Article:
Who was Franz Xaver von Baader? Information about the life, philosophy and works of German philosopher, catholic theologian Franz Xaver von Baader.
Franz Xaver von Baader (1765 – 1841), German Roman Catholic theologian and social philosopher. He was born in Munich on March 2, 1765, and studied medicine at Ingolstadt and Vienna. After receiving his medical degree in 1784, he assisted his father, who was court physician to the elector of Bavaria. In 1792 he decided to give up medicine and went to London to study mineralogy. During the four years he remained there he became acquainted with the English rationalist movement, including the empiricist philosophy of David Hume, which he found repellent. He turned then to the mystical works of St. Martin, Meister Eckhart, Jakob Böhme, and the Cabala.
On his return to Munich he was appointed consulting engineer for the Bavarian mines. At the same time he became deeply involved in a philosophical group that included Friedrich von Schelling. Schelling and Baader exerted a reciprocal influence on each other’s development: Baader introduced Schelling to the works of Böhme, and Schelling largely determined Baader’s theological ideas. In 1826, Baader was appointed professor of philosophy and speculative theology at the University of Munich. Iıı the same year a ministerial ruling prohibited laymen from teaching theology, and Baader resigned the position. He taught archaeology there until his death in Munich on May 23, 1841.
Baader’s mystical philosophy, a reaction to the rationalism of 18th century thought as exemplified by Kant, was based on his conviction that, since Descartes, philosophy had progressively diverged from religion. He attempted to end this divergence by creating a theosophy founded on metaphysical principles and the divine truths revealed in the Old and New Testaments. Unfortunately, Baader did not succeed in creating a philosophical system. His works lack cohesion, and his terminology is obscure and equivocal, so that a synthesis of his ideas is difficult.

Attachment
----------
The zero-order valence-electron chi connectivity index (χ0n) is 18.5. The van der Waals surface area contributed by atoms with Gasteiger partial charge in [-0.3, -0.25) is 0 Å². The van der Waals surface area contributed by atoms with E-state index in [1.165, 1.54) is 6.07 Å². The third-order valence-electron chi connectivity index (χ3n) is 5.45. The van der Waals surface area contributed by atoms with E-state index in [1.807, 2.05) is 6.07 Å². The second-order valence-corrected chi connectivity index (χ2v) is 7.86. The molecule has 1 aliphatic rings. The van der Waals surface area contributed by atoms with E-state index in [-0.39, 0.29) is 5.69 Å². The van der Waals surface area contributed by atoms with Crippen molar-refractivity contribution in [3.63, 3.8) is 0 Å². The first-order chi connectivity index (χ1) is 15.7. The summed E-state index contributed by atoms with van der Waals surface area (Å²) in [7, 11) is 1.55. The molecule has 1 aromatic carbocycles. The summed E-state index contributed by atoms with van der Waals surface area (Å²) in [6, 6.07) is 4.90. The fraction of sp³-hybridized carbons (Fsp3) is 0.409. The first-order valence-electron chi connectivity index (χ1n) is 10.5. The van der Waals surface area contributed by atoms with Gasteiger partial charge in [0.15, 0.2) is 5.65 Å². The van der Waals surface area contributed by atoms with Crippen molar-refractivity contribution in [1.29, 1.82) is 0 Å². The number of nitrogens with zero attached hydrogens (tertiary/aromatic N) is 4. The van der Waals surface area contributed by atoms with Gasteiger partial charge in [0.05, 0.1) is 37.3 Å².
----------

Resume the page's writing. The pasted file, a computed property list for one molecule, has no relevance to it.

His social and political writings are, on the other hand, more clearly expressed. They represent a resolute opposition to the central-state theory. Baader visualized society as united by the universal application of the principle of love; an organic unity was to be achieved by the willing sacrifice of each part for the good of the whole. A society thus based on submission to an acknowledged authority would have as its natural center the universal church—the personification of faith and authority. Baader thus proposed an ideal Christian state, in opposition to the power society implicit in the central-state theory, which, he maintained, could lead only to inequity at home and war abroad. None of Baader’s works have yet been translated into English.